Anyone read this paper? What do you think?

  2. Like shaofou, to me the idea of purpose is crucial – it helps us to define the parameters of a system and also to define quality. Why = how(who, what, where, when). So the purpose of a hospital is to make people better but the measurement of quality is throughput! Out of sync. It also provides us with a language for pedagogy as learning design rather than pedagogy as script. And philosophically it challenges the dominant worldview because time is now a core concept…and it also problematises agency, which I think is important when we apply systems thinking to the social sciences.

  3. It is strange that I have randomly happened across “systems” twice today. I am researching the impact of learning outcomes on student learning and was looking for the best way to start presenting back my findings. Something is clearly directing me towards this. Must read more..

    • Lisa – you might like to get in contact with Mark Moorhouse at Matthew Moss school….it is run entirely on systems principles (based on the work of Deming). Ruth can make the introduction for you (Matthew Moss school is participating in some of Ruth’s current research), or I am sure he would welcome a random email :) I understand that the impact of this approach on learning outcomes is quite remarkable.

      • That sounds like an excellent plan. Thank you. Could you direct me to his email address or if Ruth could follow me @lisajaneashes I’ll private message her mine?

  4. David and I have had some interesting conversations about ‘process’ and ‘purpose’ and I look forward to exploring this further during the MSc and beyond. Ruth, Stafford Beer used to say “POSIWID” – the Purpose of a System is What it Does….. in which case, the purpose of some hospitals could be to give people MRSA? And the measure of quality might really be about ‘single throughput’ (e.g. not having to readmit people repeatedly where this could be avoided in the early interventions). There are analogies with recidivism in the prison system, of course. Again, a system with multiple possible intended purposes, and many emergent ones (e.g. is it to punish, rehabilitate, educate….?)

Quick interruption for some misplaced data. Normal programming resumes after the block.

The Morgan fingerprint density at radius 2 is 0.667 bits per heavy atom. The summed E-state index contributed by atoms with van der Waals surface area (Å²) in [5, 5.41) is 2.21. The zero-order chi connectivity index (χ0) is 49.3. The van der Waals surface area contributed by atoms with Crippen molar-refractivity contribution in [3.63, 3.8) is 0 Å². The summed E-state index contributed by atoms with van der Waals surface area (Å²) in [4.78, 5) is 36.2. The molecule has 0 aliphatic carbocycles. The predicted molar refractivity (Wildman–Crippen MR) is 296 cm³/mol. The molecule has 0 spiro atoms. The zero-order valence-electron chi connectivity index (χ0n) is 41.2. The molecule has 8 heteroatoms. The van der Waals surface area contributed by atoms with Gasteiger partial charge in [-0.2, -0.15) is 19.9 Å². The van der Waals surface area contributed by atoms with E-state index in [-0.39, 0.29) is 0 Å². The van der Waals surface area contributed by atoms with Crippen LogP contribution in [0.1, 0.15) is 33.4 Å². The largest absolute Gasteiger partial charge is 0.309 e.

I find the two views of “Purpose driving process” v. “Purpose emerging from System” to be very interesting. The first seems to be nearer the ‘hard systems’ view of the scientist/engineer; while the latter is nearer to that of the social scientist/biologist take on the world (which seems to embrace messiness and uncertainty more readily). While these views, at first, appear contradictory, if you can hold each one in either hand and use both at once, it really enhances your understanding of the world. One moment you believe that you can change the world, if only you develop the processes to deliver a shared purpose to that end; and at another moment you find yourself observing with great curiosity as the world reveals itself yet again to be more complex, uncertain – and wondrous – than you had expected!